Two Data items today:
#1: With all the recent excitement about higher long-term Treasury rates, we got to wondering if any of this optimism over economic growth has filtered through to Fed Funds Futures (FFF) contracts. These have been, for many years now, much better indicators of shifts in Fed policy than either Wall Street economists or even the Federal Open Market Committee itself.
The short answer to the question “are Fed Funds beginning to think that the US economy will be strong enough to see a rate hike before mid-2022?” is a resounding, 100% “NO”. The data from the latest FFF contracts:
- As of Friday, May 2022 is the last contract month with market-based prices (i.e. with actual trading volume).
- The price of that May 2022 contract is 99.955, which implies Fed Funds will be 4.5 basis points (0.0045 pct) at that point. Friday’s actual Fed Funds rate was 9 basis points.
- Contracts between October 2020 and April 2022 imply Fed Funds will be between 8-9 basis points (through the end of 2020) and 4 – 8 basis points from January 2021 to April 2022.
Now, let’s look at 2-year Treasuries, the most sensitive part of the yield curve to changes in Fed policy, to see what this market says. Here are 2-year yields back to May 1, 2020, with a highlight box for June 8th. That was essentially “peak confidence” that the US economy was recovering quickly.
As you can see, 2-year Treasuries have not really budged in for the better part of 3 months and at a 0.16 percent effective yield don’t impute anything more than 2 years of Fed Funds similar to today’s 0 – 25 basis point range.
Takeaway: as much as the long end of the Treasury yield curve is starting to signal more market optimism about a US economic recovery, we’re nowhere near escape velocity for the short end of the curve.
#2: It’s been a while since we took a deep dive into the Growth vs. Value debate, so today we’ll look at how each equity investment style has fared this month-to-date and for the year-to-date as well.
Among large caps, Value is doing better this month (beating Growth by 1.2 percentage points) but it is nowhere near catching up with Growth on a YTD basis:
- S&P 500: +7.3 percent YTD, +3.0 pct October MTD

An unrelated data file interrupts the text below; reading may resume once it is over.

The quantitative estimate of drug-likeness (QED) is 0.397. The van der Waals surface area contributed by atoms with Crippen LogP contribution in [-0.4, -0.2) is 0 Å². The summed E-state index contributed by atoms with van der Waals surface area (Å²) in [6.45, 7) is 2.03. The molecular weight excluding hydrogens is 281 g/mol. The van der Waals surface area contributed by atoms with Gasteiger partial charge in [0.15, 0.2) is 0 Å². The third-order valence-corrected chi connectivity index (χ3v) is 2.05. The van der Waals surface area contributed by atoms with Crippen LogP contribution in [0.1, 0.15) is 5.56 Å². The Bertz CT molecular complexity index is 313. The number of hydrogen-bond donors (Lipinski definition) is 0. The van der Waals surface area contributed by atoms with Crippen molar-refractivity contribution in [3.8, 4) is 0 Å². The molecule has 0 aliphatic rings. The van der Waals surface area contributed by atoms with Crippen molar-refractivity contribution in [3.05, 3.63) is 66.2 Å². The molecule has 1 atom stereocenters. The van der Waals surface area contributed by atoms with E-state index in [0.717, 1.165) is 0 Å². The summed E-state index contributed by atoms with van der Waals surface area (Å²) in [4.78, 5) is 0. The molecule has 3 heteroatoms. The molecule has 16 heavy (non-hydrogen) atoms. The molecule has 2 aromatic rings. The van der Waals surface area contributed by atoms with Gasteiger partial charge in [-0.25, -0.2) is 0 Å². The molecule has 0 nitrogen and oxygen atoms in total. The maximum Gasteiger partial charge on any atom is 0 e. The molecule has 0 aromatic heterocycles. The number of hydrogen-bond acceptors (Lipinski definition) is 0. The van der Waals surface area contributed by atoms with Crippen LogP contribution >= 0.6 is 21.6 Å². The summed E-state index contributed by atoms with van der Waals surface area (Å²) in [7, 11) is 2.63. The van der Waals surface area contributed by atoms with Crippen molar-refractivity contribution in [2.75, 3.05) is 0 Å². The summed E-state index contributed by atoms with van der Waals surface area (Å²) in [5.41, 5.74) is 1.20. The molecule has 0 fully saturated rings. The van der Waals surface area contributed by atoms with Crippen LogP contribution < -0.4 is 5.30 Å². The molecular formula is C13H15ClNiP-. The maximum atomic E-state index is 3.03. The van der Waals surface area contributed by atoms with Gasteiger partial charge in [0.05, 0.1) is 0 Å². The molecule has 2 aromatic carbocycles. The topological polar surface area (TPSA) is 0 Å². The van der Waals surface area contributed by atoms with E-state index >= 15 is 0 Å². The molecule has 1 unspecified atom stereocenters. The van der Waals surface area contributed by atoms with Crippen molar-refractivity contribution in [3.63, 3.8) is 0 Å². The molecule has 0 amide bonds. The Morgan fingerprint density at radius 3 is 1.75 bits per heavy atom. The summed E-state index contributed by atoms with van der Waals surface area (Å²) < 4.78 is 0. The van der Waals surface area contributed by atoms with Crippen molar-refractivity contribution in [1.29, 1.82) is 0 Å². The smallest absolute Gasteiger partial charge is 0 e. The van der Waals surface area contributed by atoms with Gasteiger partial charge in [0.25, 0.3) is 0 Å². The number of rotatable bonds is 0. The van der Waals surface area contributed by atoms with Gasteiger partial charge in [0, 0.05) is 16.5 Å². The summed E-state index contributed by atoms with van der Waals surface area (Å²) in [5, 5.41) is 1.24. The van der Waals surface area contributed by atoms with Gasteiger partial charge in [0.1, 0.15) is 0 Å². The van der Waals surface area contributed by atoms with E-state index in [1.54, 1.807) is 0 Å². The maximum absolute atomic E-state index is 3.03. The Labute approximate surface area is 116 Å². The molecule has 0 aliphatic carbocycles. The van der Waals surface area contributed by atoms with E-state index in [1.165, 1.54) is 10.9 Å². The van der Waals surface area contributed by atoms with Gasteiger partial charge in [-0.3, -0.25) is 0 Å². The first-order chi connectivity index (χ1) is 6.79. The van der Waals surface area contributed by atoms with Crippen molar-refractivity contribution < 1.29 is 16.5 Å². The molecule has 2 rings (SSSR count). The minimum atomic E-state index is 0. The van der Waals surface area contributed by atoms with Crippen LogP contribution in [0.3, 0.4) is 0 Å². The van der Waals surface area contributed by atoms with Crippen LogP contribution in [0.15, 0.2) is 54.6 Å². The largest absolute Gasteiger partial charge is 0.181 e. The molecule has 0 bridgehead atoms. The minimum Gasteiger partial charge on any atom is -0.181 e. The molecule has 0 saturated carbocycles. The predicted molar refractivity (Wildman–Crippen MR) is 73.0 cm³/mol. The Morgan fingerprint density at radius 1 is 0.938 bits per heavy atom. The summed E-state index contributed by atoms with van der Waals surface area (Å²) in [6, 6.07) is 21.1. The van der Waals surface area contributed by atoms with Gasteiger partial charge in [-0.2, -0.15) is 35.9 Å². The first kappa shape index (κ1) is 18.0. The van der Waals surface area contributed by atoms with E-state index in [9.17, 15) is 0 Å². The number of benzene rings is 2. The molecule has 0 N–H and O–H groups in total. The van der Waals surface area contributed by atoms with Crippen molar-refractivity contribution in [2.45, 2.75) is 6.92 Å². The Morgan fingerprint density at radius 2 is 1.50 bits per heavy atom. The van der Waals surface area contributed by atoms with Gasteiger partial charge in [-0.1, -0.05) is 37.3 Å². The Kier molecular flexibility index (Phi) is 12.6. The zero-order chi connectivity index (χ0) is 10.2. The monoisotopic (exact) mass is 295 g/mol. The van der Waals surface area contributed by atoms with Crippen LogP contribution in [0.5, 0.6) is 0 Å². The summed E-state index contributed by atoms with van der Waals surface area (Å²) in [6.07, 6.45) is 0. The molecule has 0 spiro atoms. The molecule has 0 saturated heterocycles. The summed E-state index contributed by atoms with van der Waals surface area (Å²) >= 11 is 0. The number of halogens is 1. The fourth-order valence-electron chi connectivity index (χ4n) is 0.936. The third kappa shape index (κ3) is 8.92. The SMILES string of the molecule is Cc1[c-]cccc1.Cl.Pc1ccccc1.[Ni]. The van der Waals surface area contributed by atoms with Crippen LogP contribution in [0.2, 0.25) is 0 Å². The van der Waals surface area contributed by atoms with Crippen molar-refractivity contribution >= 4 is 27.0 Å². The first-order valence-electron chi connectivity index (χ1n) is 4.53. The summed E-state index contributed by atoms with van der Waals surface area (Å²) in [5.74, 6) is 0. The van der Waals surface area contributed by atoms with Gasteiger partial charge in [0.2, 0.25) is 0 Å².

- S&P 500 Growth: +22.7 percent YTD, +2.8 pct October MTD
- S&P 500 Value: -10.1 percent YTD, +4.0 October MTD
- YTD, Growth is still +32.8 percentage points versus Value
In Small Caps, the YTD gap between Growth and Value is not quite as pronounced (22.8 points) and Value is catching up at a faster clip (4.2 percentage points MTD):
- Russell 2000: -1.7 percent YTD, +8.8 pct October MTD
- Russell 2000 Growth: +10.6 percent YTD, +7.0 October MTD
- Russell 2000 Value: -14.2 percent YTD, +11.2 October MTD
The bottom line is that October has been a catch-up month for Value, but why? It comes down more to stock and sector performance than “style”:
Large Cap differences:
- A third of the S&P Large Cap Growth index is in Apple, Microsoft, Amazon, NVIDIA, Visa and Mastercard. None of these archetypal Growth stocks has beaten the S&P 500 this month, with MTD returns ranging from +2.8 percent (MSFT) to -2.5 pct (MA).
- Conversely, Financials are 18.4 percent of the Large Cap Value Index (versus 4.3 percent of Growth) and that group is finally getting a little oxygen, up 4.9 percent October MTD. Industrials, a group we still very much like, are also a Value overweight (10.6 pct vs. 7.0 pct) and up 5.4 percent this month-to-date.
Small Cap differences:
- Small Cap Financials are on a tear in October, up 9.7 percent. The group is 27.5 percent of Small Cap Value but just 4.3 pct of Growth.
- Small Cap Industrials are also doing well this month, up 7.8 percent. This sector is 16.7 percent of Value, more than the 13.7 pct allocation in Growth.
- Small Cap Health Care is “only” up 6.2 percent MTD. Value has a 6.6 pct weighting, where Growth has a 34.2 pct weight. This sector’s performance does go a long way to explaining why October has been kinder to Small Caps than Large. Not only is Small Cap Health Care up 6.2 pct October MTD versus Large Cap Health Care +2.2 pct MTD, but the sector is a heavier Russell weight (20.9 pct) than S&P 500 (14.1 pct).
Takeaway: as always, we recommend you discard “growth” and “value” labels when considering investment approaches and look at sector performance and fundamentals. Some parts of Value look good to us (Industrials) and others like Financials do not.